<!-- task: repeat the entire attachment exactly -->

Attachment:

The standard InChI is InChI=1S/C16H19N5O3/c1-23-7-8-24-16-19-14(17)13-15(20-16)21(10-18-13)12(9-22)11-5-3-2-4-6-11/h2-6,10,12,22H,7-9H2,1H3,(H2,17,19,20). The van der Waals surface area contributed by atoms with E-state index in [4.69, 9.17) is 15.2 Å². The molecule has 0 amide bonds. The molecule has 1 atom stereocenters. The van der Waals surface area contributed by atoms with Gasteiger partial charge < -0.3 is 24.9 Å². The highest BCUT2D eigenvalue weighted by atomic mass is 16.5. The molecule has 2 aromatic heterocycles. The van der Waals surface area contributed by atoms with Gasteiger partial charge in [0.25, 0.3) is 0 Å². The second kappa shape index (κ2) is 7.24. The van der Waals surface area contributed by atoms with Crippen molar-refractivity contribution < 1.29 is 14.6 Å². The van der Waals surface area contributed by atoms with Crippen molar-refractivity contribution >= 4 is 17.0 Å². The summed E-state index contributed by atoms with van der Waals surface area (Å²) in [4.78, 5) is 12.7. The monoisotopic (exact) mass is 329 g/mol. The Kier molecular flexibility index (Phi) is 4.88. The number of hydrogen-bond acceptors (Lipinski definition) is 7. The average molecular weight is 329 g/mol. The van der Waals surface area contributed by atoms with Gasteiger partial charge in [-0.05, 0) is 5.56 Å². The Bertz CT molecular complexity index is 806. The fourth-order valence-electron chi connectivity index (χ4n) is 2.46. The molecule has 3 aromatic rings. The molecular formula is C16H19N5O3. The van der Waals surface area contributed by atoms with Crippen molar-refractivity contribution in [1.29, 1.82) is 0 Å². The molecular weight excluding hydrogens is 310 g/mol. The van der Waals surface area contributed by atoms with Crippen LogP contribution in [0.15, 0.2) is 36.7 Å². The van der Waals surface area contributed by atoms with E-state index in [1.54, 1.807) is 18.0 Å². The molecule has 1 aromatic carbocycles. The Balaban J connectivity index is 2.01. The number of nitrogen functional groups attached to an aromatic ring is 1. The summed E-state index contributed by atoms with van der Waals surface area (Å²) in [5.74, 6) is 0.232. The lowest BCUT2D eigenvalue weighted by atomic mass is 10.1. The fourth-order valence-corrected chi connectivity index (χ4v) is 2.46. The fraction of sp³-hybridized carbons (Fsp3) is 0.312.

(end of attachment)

The standard InChI is InChI=1S/C16H19N5O3/c1-23-7-8-24-16-19-14(17)13-15(20-16)21(10-18-13)12(9-22)11-5-3-2-4-6-11/h2-6,10,12,22H,7-9H2,1H3,(H2,17,19,20). The van der Waals surface area contributed by atoms with E-state index in [4.69, 9.17) is 15.2 Å². The molecule has 0 amide bonds. The molecule has 1 atom stereocenters. The van der Waals surface area contributed by atoms with Gasteiger partial charge < -0.3 is 24.9 Å². The highest BCUT2D eigenvalue weighted by atomic mass is 16.5. The molecule has 2 aromatic heterocycles. The van der Waals surface area contributed by atoms with Gasteiger partial charge in [0.25, 0.3) is 0 Å². The second kappa shape index (κ2) is 7.24. The van der Waals surface area contributed by atoms with Crippen molar-refractivity contribution < 1.29 is 14.6 Å². The van der Waals surface area contributed by atoms with Crippen molar-refractivity contribution >= 4 is 17.0 Å². The summed E-state index contributed by atoms with van der Waals surface area (Å²) in [4.78, 5) is 12.7. The monoisotopic (exact) mass is 329 g/mol. The Kier molecular flexibility index (Phi) is 4.88. The number of hydrogen-bond acceptors (Lipinski definition) is 7. The average molecular weight is 329 g/mol. The van der Waals surface area contributed by atoms with Gasteiger partial charge in [-0.05, 0) is 5.56 Å². The Bertz CT molecular complexity index is 806. The fourth-order valence-electron chi connectivity index (χ4n) is 2.46. The molecule has 3 aromatic rings. The molecular formula is C16H19N5O3. The van der Waals surface area contributed by atoms with Crippen molar-refractivity contribution in [1.29, 1.82) is 0 Å². The molecular weight excluding hydrogens is 310 g/mol. The van der Waals surface area contributed by atoms with Crippen LogP contribution in [0.15, 0.2) is 36.7 Å². The van der Waals surface area contributed by atoms with E-state index in [1.54, 1.807) is 18.0 Å². The molecule has 1 aromatic carbocycles. The Balaban J connectivity index is 2.01. The number of nitrogen functional groups attached to an aromatic ring is 1. The summed E-state index contributed by atoms with van der Waals surface area (Å²) in [5.74, 6) is 0.232. The lowest BCUT2D eigenvalue weighted by atomic mass is 10.1. The fourth-order valence-corrected chi connectivity index (χ4v) is 2.46. The fraction of sp³-hybridized carbons (Fsp3) is 0.312.